In mid-decade this colossal financial super-accumulator accounted for more than 40 per cent of corporate profits in the United States. By running far ahead of real material wealth production, it was bound to run out of steam. And it did.

With the collapse of profits, US capitalism turned to the tried and true method of intensified exploitation. Millions were cast off from their jobs, leaving the same work to be done by far fewer employees. Consequently, over the last two years labour productivity soared at unprecedented rates. With little game-changing investment in labour-saving technologies, this amounted to equally unprecedented exploitation: sweated labour. A weakened and compliant labour movement gave little resistance. Predictably, profits soared and served as the basis for the Pollyanna projections of swift recovery.

But it was not to be. Because little attention was paid to the profound structural contradictions of US capitalism, cracks began to appear early in 2011 in the false recovery: labour productivity began to decline in the first two quarters; unemployment proved obstinate, with many losing their benefits and their buying power; wages were stagnant or declining, further reducing buying power and consumer spending; growth in GDP was sagging; exports were off; and profits showed slippage. The weak “recovery” ran out of steam.

Today the signs continue to point to decline. Delinquent mortgages are again on the rise; new home sales are declining; banks are in trouble; manufacturing is slowing; and growth projections are trending downwards. More ominously, American policy-makers have eagerly joined the rest of the world in embracing public-sector debt hysteria. At a moment when the American economy desperately needs jobs and consumer spending, political leaders are chopping public-sector jobs, wages, and benefits. This insanity will only add to the downturn. Public-sector shrinkage, coupled with slowing growth, leads to even greater debt as a percentage of GDP and even slower growth and deeper crisis.

A crisis in the economy begets a crisis in society
The US two-party system has been honed into a well-oiled vehicle for advancing corporate interests while pacifying liberals and the fringe right. The two parties have successfully subordinated critical economic and social issues to a less substantial contest between authoritarian Christian fundamentalism and liberal tolerance and diversity. While this fight often decides issues of life-and-death importance to many, it diverts attention from the crucial questions that most profoundly shape the daily lives and prospects of the masses of workers, women, and minorities.

For the Democrats, only matters that avoid challenging corporate dominance and the rule of wealth are admitted to their action agenda, with labour and minority interests relegated to platitudes and campaign speeches.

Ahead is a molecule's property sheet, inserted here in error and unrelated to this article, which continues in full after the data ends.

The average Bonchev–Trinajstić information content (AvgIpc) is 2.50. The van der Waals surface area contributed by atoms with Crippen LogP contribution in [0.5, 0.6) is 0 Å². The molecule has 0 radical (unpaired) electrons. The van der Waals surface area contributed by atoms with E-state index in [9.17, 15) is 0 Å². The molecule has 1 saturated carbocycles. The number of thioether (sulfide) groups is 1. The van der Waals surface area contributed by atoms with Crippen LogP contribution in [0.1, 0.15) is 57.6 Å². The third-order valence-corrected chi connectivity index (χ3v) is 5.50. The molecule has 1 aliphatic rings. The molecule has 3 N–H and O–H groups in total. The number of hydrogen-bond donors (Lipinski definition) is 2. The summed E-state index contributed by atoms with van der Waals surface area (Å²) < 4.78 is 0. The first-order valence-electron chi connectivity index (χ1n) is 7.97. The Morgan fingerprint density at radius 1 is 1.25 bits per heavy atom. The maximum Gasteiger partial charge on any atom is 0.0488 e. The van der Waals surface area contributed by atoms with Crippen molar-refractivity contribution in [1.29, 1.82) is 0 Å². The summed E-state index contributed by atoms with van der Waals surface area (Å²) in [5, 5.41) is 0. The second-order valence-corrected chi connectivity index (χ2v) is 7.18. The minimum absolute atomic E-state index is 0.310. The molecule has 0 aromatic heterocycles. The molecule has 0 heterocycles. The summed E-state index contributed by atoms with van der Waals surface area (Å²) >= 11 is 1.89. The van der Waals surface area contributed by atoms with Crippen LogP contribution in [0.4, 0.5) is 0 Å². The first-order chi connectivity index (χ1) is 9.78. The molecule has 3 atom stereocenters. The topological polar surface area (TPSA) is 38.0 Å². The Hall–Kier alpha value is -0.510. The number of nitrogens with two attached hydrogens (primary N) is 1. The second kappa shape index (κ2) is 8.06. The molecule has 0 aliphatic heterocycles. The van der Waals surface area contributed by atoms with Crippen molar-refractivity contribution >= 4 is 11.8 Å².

Similarly for the Republicans, their corporate agenda is masked by the rhetoric of prayer, “family values,” and anti-government demagogy. This charade gives free play to the interests of corporations and the wealthy. In effect, the two parties have mounted intense, money-driven campaigns only to dissipate dissatisfaction by taking turns at the helm of government.

But today this mechanism of elite rule is faltering. The brutal economic disaster has discredited the two-party system. The incumbent president—thought to be a shoo-in for re-election—has seen his approval rating drop below 40 per cent. The Congress has earned an approval rating approaching 15 per cent, declining rapidly and beating all previous records.

The Republicans sense an opportunity to best a floundering incumbent but are saddled with candidates with shrill, extreme-right positions that especially frighten corporate Republicans. While the much-ballyhooed “Tea Party” faction of the Republican Party has served as the anti-Obama storm-troopers over the last three years, it represents no more than the same 15 to 20 per cent of the electorate that always fester on the margin of American politics. Nonetheless their media-driven, outsize impact on politics threatens to foul the two-party nest.

Recently, in a feature article in the Wall Street Journal on 27 August 2011, one of the most astute, thoughtful voices of the right, Peggy Noonan, warned the Republican front-runner, Rick Perry, to tone down the Tea Party bluster. As a spokesperson for corporate Republicans, she fears the “know-nothing” rhetoric of the Tea Party as well as electoral prospects. Tellingly, she also warns that with this extremism “the left will be on fire. The only thing leashing them now is the fact of Mr. Obama [emphasis added].”

Noonan unintentionally puts her finger on the great failing of the American left during the Obama presidency. American leftists eagerly welcomed the leash that Noonan observes. They put aside independent political action and joined the Obama bandwagon. Like the labour movement, the left counted on corporate Democrats to press forward a progressive agenda, a confidence that was naïve and unwarranted.